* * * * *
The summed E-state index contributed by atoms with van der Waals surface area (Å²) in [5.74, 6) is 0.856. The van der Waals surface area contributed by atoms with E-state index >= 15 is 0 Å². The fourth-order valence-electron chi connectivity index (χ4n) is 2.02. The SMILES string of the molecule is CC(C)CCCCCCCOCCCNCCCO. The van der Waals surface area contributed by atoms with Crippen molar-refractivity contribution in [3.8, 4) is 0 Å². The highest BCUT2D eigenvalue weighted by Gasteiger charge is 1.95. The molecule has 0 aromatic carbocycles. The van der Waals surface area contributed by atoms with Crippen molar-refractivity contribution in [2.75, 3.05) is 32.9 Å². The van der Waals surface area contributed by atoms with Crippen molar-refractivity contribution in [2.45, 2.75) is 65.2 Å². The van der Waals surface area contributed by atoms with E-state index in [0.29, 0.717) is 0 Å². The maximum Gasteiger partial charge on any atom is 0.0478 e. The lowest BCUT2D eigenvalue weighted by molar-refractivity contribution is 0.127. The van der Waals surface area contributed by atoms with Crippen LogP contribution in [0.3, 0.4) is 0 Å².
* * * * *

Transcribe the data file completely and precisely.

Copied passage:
The summed E-state index contributed by atoms with van der Waals surface area (Å²) in [5.74, 6) is 0.856. The van der Waals surface area contributed by atoms with E-state index >= 15 is 0 Å². The fourth-order valence-electron chi connectivity index (χ4n) is 2.02. The SMILES string of the molecule is CC(C)CCCCCCCOCCCNCCCO. The van der Waals surface area contributed by atoms with Crippen molar-refractivity contribution in [3.8, 4) is 0 Å². The highest BCUT2D eigenvalue weighted by Gasteiger charge is 1.95. The molecule has 0 aromatic carbocycles. The van der Waals surface area contributed by atoms with Crippen molar-refractivity contribution in [2.75, 3.05) is 32.9 Å². The van der Waals surface area contributed by atoms with Crippen molar-refractivity contribution in [2.45, 2.75) is 65.2 Å². The van der Waals surface area contributed by atoms with E-state index in [0.29, 0.717) is 0 Å². The maximum Gasteiger partial charge on any atom is 0.0478 e. The lowest BCUT2D eigenvalue weighted by molar-refractivity contribution is 0.127. The van der Waals surface area contributed by atoms with Crippen LogP contribution in [0.3, 0.4) is 0 Å².